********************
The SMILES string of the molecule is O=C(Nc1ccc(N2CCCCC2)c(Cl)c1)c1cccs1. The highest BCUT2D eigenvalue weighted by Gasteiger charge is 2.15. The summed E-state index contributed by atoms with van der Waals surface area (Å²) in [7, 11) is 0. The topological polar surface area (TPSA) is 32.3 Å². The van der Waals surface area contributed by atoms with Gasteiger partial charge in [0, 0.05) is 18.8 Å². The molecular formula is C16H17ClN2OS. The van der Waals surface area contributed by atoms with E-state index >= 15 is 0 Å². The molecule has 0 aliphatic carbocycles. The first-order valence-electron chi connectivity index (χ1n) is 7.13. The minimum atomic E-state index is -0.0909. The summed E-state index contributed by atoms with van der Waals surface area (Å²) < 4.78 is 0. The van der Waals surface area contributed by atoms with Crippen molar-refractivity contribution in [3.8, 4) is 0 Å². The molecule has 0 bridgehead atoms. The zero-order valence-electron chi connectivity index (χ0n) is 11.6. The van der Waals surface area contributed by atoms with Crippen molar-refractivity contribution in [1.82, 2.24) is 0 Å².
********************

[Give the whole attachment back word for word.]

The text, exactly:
The SMILES string of the molecule is O=C(Nc1ccc(N2CCCCC2)c(Cl)c1)c1cccs1. The highest BCUT2D eigenvalue weighted by Gasteiger charge is 2.15. The summed E-state index contributed by atoms with van der Waals surface area (Å²) in [7, 11) is 0. The topological polar surface area (TPSA) is 32.3 Å². The van der Waals surface area contributed by atoms with Gasteiger partial charge in [0, 0.05) is 18.8 Å². The molecular formula is C16H17ClN2OS. The van der Waals surface area contributed by atoms with E-state index >= 15 is 0 Å². The molecule has 0 aliphatic carbocycles. The first-order valence-electron chi connectivity index (χ1n) is 7.13. The minimum atomic E-state index is -0.0909. The summed E-state index contributed by atoms with van der Waals surface area (Å²) < 4.78 is 0. The van der Waals surface area contributed by atoms with Crippen molar-refractivity contribution in [3.8, 4) is 0 Å². The molecule has 0 bridgehead atoms. The zero-order valence-electron chi connectivity index (χ0n) is 11.6. The van der Waals surface area contributed by atoms with Crippen molar-refractivity contribution in [1.82, 2.24) is 0 Å².